Money

A Paper God

Commentators have frequently compared the credit crisis of today with the economic crisis of 1929, just before the Great Depression. Yet almost no one speaks about the deeper causes of the economic crisis: the eagerness of banks to give, year after year, huge amounts of credit to speculators and all kinds of speculative funds, with an enormous worldwide growth of financial markets and new financial products as an unavoidable consequence.

 


In recent years there has been a staggering increase in the amount of money being invested by investors worldwide—and most of it has been put in highly speculative markets in the financial, rather than the “real,” economy. What does this distinction mean? To oversimplify, the “real economy” is the part of the economy that involves making, selling, and buying goods and services, from groceries to shoes to doctors’ visits to garbage collection. The financial sector, in contrast, involves the buying and selling of money as a product in its own right.

 

 


On its simplest level, this involves the trade in loans or bonds (someone borrows money and pays back more money in the future), the buying and selling of foreign currencies, and the buying and selling of shares in the stock market.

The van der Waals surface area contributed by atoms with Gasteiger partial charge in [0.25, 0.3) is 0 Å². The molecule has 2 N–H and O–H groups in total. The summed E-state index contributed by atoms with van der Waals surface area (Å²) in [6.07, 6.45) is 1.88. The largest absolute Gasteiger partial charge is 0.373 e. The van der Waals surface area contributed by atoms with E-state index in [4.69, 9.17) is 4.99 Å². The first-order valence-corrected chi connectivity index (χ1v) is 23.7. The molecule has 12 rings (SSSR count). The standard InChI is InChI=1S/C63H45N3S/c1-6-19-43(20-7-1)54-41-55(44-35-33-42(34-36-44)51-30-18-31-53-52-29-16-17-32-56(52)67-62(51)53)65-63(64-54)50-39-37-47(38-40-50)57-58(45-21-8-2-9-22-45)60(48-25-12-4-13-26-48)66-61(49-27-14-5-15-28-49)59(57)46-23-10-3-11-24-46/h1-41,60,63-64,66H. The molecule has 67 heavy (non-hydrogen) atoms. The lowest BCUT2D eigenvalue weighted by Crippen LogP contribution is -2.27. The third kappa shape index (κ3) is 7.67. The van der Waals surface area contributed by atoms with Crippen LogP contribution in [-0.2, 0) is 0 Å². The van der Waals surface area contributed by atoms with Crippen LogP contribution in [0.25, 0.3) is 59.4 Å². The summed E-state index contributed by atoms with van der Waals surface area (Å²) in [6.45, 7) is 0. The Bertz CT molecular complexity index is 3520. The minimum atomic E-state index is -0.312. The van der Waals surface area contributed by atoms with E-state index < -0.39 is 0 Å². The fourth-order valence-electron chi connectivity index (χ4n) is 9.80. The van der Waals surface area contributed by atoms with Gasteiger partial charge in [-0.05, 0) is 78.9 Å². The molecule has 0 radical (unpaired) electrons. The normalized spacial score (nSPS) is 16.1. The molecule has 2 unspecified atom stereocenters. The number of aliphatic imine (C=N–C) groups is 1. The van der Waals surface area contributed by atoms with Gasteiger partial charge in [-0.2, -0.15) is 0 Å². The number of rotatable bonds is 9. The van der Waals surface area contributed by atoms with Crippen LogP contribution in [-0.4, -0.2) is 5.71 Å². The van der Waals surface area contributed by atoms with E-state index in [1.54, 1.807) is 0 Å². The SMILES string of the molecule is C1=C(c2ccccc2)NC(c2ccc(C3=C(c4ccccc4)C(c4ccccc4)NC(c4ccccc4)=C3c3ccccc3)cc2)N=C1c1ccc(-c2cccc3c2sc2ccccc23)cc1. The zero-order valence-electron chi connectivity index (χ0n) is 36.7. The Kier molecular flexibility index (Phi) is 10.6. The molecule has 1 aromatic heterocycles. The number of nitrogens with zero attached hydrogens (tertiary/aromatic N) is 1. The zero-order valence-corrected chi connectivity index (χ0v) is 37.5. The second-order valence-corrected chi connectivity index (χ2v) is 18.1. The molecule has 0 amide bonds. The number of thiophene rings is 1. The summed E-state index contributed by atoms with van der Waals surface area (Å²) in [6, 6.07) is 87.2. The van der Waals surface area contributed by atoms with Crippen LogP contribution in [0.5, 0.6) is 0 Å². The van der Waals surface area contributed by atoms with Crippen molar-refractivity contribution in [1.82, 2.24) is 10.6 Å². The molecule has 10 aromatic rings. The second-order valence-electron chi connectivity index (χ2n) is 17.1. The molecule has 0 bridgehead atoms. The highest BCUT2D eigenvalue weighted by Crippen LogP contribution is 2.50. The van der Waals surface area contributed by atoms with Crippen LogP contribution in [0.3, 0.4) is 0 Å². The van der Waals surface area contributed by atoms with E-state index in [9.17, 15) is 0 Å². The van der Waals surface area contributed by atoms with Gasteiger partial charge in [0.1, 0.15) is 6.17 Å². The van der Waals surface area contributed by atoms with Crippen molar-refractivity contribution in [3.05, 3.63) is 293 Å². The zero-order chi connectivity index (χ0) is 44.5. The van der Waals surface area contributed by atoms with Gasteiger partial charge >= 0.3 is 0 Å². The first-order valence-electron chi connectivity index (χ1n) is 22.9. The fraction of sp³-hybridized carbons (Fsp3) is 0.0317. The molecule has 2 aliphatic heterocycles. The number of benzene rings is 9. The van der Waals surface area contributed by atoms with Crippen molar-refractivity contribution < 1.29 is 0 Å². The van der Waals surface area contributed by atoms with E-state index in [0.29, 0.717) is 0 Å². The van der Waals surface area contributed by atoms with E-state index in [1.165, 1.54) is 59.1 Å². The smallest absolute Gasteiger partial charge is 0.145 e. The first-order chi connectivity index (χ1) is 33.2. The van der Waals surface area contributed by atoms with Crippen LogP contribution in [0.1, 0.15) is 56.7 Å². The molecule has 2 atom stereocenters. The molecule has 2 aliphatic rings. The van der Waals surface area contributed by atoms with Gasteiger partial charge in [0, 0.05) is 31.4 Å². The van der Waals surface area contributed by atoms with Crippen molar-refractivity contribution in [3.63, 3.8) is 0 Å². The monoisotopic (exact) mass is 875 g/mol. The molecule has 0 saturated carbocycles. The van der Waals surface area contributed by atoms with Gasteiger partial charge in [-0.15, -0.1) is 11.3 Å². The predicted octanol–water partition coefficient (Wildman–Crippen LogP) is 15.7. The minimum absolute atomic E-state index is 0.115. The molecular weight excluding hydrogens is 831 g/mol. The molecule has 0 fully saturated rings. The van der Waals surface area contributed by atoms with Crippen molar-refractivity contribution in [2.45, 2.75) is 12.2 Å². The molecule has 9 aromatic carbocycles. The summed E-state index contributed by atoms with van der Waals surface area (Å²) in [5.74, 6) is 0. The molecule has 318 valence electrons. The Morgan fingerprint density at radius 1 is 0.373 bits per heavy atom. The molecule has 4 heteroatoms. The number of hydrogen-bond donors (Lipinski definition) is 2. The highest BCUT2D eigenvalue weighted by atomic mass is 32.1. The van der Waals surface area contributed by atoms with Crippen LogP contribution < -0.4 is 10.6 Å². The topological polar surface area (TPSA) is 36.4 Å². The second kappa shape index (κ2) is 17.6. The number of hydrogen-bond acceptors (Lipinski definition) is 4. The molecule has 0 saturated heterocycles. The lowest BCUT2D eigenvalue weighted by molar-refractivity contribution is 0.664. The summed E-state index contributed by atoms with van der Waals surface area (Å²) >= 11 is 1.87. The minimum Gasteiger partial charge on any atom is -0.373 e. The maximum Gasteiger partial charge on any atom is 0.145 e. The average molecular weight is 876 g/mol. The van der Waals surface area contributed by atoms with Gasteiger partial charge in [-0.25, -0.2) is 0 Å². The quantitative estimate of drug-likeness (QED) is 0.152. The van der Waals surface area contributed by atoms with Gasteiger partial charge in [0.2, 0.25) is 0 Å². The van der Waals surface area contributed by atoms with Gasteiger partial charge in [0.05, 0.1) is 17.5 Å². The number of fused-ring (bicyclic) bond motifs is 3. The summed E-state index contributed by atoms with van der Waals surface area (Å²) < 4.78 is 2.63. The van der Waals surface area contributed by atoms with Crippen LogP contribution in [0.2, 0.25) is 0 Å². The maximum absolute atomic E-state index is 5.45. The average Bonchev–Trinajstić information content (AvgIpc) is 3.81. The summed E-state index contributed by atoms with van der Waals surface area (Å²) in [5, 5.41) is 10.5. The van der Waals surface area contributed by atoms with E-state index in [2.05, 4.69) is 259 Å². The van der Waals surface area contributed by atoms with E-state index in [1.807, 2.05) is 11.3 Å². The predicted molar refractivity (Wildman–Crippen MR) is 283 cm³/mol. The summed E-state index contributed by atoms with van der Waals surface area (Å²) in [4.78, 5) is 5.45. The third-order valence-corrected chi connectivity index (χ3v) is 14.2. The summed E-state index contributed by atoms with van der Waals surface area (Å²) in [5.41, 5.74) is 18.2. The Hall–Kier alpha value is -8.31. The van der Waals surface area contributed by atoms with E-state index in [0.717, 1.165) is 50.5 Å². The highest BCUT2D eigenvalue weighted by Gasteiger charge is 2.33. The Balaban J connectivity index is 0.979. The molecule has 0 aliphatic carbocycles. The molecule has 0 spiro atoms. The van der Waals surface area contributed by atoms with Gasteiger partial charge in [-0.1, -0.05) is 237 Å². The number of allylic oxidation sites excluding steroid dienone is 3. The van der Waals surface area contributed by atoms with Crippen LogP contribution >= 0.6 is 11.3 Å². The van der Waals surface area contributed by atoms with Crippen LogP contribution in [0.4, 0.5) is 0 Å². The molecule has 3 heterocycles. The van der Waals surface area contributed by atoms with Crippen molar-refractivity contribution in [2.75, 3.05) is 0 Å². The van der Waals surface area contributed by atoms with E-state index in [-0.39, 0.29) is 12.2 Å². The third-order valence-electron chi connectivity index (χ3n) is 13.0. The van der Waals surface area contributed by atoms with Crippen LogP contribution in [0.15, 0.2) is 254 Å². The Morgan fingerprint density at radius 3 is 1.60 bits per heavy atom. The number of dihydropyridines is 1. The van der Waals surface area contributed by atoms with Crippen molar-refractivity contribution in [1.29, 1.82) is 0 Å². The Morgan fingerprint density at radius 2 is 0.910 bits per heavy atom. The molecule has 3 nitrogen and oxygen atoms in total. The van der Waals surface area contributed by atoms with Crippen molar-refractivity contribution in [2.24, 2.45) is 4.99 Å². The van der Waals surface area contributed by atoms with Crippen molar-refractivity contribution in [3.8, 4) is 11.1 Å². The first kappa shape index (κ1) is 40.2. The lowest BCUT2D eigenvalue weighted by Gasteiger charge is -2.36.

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Sojourners Magazine June 2009
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Ungenerous Giving

“Stingy Givers” (a review by J. Dana Trent of Passing the Plate: Why American Christians Don’t Give Away More Money, March 2009) is an important article, especially now when giving seems to be the first thing to fall by the wayside. I work for Covenant House Pennsylvania, a nonprofit organization dedicated to providing shelter for 18- to 21-year-olds. We rely heavily on donations, but in recent months there has been more than a 10 percent decline in giving.

Everyone is feeling the effects of our declining economy, including the homeless. Beds become scarce and funding for food becomes even scarcer. These are dangerous times for people to cut corners when it comes to giving. Clergy need to address the importance of tithing, regardless of how politically incorrect it may seem. Sometimes you need to turn over some new tables in the church.

If Christians continue to go unchallenged when it comes to generous giving, we will be unable to feed those who are hungry, give a drink to those who are thirsty, and clothe those who are naked.

Evan Cantiello, Philadelphia, Pennsylvania

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Sojourners Magazine May 2009
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